When considering the social impact of either over or under supply of a particular skill set, the correction will often lead to foreign labour migration in order to meet demand. Good examples can be found in the African continent where there is an oversupply of social science and business graduates but an undersupply of engineers, scientists and technicians, leading to an increase in expats to fill in demand, whereas in the United Kingdom, the shortage of vocational workers in the late 90’s saw an influx of vocationally qualified workers from countries such as Poland who were more than happy to make up the supply. Of course, Europe wasn’t the only region to feel the effects of a vocational imbalance.
Prior US President Obama’s “manufacturing skill speech”, made in 2011 addressed the importance of vocational skill development as a key factor in strengthening competitiveness and growth within the United States. Just four years later, Nicholas Wyman would write for Forbes, ”The U.S. economy has changed. The manufacturing sector is growing and modernizing, creating a wealth of challenging, well-paying, highly skilled jobs for those with the skills to do them. The demise of vocational education at the high school level has bred a skills shortage in manufacturing today, and with it a wealth of career opportunities for both under-employed college grads and high school students looking for direct pathways to interesting, lucrative careers. Many of the jobs in manufacturing are attainable through apprenticeships, on-the-job training, and vocational programs offered at community colleges. They don’t require expensive, four-year degrees for which many students are not suited.”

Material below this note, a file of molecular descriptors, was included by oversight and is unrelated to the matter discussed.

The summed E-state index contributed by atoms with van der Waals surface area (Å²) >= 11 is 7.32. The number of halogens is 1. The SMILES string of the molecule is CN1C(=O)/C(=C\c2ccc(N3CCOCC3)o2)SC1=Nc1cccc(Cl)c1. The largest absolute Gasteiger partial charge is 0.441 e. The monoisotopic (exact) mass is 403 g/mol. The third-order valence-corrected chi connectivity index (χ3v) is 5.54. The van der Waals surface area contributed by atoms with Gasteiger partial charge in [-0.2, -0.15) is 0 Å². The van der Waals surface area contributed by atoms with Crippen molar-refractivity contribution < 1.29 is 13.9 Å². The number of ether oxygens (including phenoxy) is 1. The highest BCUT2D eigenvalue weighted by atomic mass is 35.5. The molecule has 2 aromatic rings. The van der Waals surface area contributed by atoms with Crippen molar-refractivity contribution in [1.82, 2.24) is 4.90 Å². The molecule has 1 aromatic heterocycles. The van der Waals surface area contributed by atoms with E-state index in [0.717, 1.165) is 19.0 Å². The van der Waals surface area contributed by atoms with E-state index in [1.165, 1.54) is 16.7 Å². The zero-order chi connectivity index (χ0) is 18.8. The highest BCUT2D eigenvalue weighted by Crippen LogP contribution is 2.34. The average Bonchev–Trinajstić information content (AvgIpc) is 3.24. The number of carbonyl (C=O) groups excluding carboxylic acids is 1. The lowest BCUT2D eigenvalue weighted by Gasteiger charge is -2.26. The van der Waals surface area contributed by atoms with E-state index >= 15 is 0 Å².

With more and more initiatives being launched and embraced by countries around the world, vocational careers are making a comeback, whether thanks to government initiatives, a change in public perception, or indeed the demand for skilled labourers in the job market.
With its roots going back to 1946, WorldSkills International has served as a leading organisation for promoting vocational training, career development and international cooperation and will be launching its 44th WorldSkills Competition in Abu Dhabi, United Arab Emirates in October.
Speaking on behalf of Doka Middle East & Africa, Regional Director Peter Vogel said, “A company is only as successful as the skills of its employees. Doka is an excellent example of a company whose success has only been possible thanks to the coordinated efforts of a highly diverse work pool. Since its establishment over 150 years ago, Doka has always prioritised in house vocational training as an investment, which has yielded a return for both employees and the company alike. As such, we’re delighted to play an integrated role in this year’s WorldSkills Competition, and encourage the next generation to take an active interest in building the infrastructure and cities of tomorrow.”
Certainly this year’s WorldSkills Competition will no doubt be a popular event – held under the patronage of His Highness General Sheikh Mohamed bin Zayed Al Nahyan, Crown Prince of Abu Dhabi, Deputy Supreme Commander of the UAE Armed Forces, it is expected to attract and audience of 200,000 and will host participants from 77 nations. With this year’s competitions including automobile technology, carpentry and electronics, it is the intention of WorldSkills to demonstrate the exciting possibilities for youth in fields that don’t require a three-year degree and that will provide a highly fulfilling career for life.